Getting Pre-Qualified

When you first start talking to a mortgage lender, they will likely provide you with a list of the specific documents they need to issue a pre-approval. This list can vary from one mortgage company to the next. 


  • Social security number for all borrowers who are listed on the mortgage loan. This information can be verified through a Social Security card, tax documents, or anything else that shows the SSN. The lender needs this to verify your identity, to request tax returns from the IRS, and to pull your credit reports.


  • Proof of employment. Your mortgage lender will need proof of employment.  Employer’s name, mailing address and phone number. They want to verify your employment, because it relates to your ability to repay the loan.


  • Proof of income. This will validate your income for pre-approval and underwriting. It might come in several forms. Usually, it’s your two most recent pay stubs, or the electronic equivalent, that show your year-to-date earnings. It’s your average annual income the lender wants to know about. The lender might also use tax records to verify your earnings.


  • Tax documents. This is a standard document for mortgage pre-approval. So, there’s a 99% chance you will have to provide tax documentation at some point. Most lenders want to see your W-2 statements and tax returns for the last two years. Among other things, your W-2s show how much money you earned over the previous year.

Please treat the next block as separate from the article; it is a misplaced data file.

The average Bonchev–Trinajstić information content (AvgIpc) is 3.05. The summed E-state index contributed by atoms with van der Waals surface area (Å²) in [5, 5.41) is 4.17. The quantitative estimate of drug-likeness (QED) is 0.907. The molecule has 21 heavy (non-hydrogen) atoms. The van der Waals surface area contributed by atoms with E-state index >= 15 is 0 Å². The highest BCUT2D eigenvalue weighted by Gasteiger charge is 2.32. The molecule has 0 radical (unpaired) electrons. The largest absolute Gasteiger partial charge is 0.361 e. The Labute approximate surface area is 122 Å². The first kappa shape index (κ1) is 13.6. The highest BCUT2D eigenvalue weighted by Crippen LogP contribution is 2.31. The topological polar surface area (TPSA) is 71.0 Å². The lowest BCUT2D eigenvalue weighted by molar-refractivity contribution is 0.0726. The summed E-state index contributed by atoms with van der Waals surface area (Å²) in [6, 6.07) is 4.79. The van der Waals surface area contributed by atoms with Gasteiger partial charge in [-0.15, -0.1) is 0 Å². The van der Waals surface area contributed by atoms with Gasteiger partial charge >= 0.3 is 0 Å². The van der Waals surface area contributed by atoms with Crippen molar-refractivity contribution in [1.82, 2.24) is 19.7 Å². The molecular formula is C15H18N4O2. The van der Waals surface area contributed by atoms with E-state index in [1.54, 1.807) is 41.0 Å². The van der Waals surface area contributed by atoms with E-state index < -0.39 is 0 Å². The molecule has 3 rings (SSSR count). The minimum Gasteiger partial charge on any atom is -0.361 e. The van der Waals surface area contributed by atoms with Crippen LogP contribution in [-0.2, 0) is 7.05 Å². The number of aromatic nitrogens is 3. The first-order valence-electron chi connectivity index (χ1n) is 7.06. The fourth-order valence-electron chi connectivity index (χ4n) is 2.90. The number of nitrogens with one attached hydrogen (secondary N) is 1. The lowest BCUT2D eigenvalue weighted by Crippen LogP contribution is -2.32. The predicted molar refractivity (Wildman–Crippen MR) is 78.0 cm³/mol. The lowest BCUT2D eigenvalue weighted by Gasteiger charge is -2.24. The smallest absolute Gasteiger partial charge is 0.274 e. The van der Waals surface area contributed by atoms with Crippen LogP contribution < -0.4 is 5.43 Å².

• Place of Residence. This one is self-explanatory. For pre-approval and underwriting purposes, the lender wants to know where you’ve lived for the last couple of years.


  • Bank account information. The lender will want to know how much money you have in the bank. They need to ensure you have enough funds for your closing costs, down payment, and cash reserves (if applicable). So, they will probably ask you for account statements and balances for any checking, savings, or money market accounts. This is another standard mortgage document for pre-approval. Nearly every lender will require this at some point during the approval process.


  • Credit information. Do you have other outstanding loans that you’re currently repaying. For example, car loans, student loans or credit cards. If so, the lender may ask for documents related to those accounts. They need this information to measure your debt to income ratio.


  • Purchase agreement. Once you have a signed contract with the seller, you’ll need to give a copy of it to the lender. You won’t have this mortgage document during the pre-approval process. This document shows the lender how much you’ve agreed to pay for the house. Later, they will have the property appraised to make sure it’s worth the amount you’ve agreed to pay.


  • Gift letters. Are your family members going to provide funds to help you cover your down payment expense? If so, you’ll need to provide a gift letter along with your other mortgage documents. The lender needs to verify that the money is truly a gift, and that your relatives don’t expect any form of repayment.


  • Self-employment documents. Do you run your own business? If so, you might have to provide some additional documents during the mortgage pre-approval process. This might include balance sheets, a profit-and-loss (P&L) statement, or federal tax statements for the last two years.

The lender may request additional information that is specific to your transaction.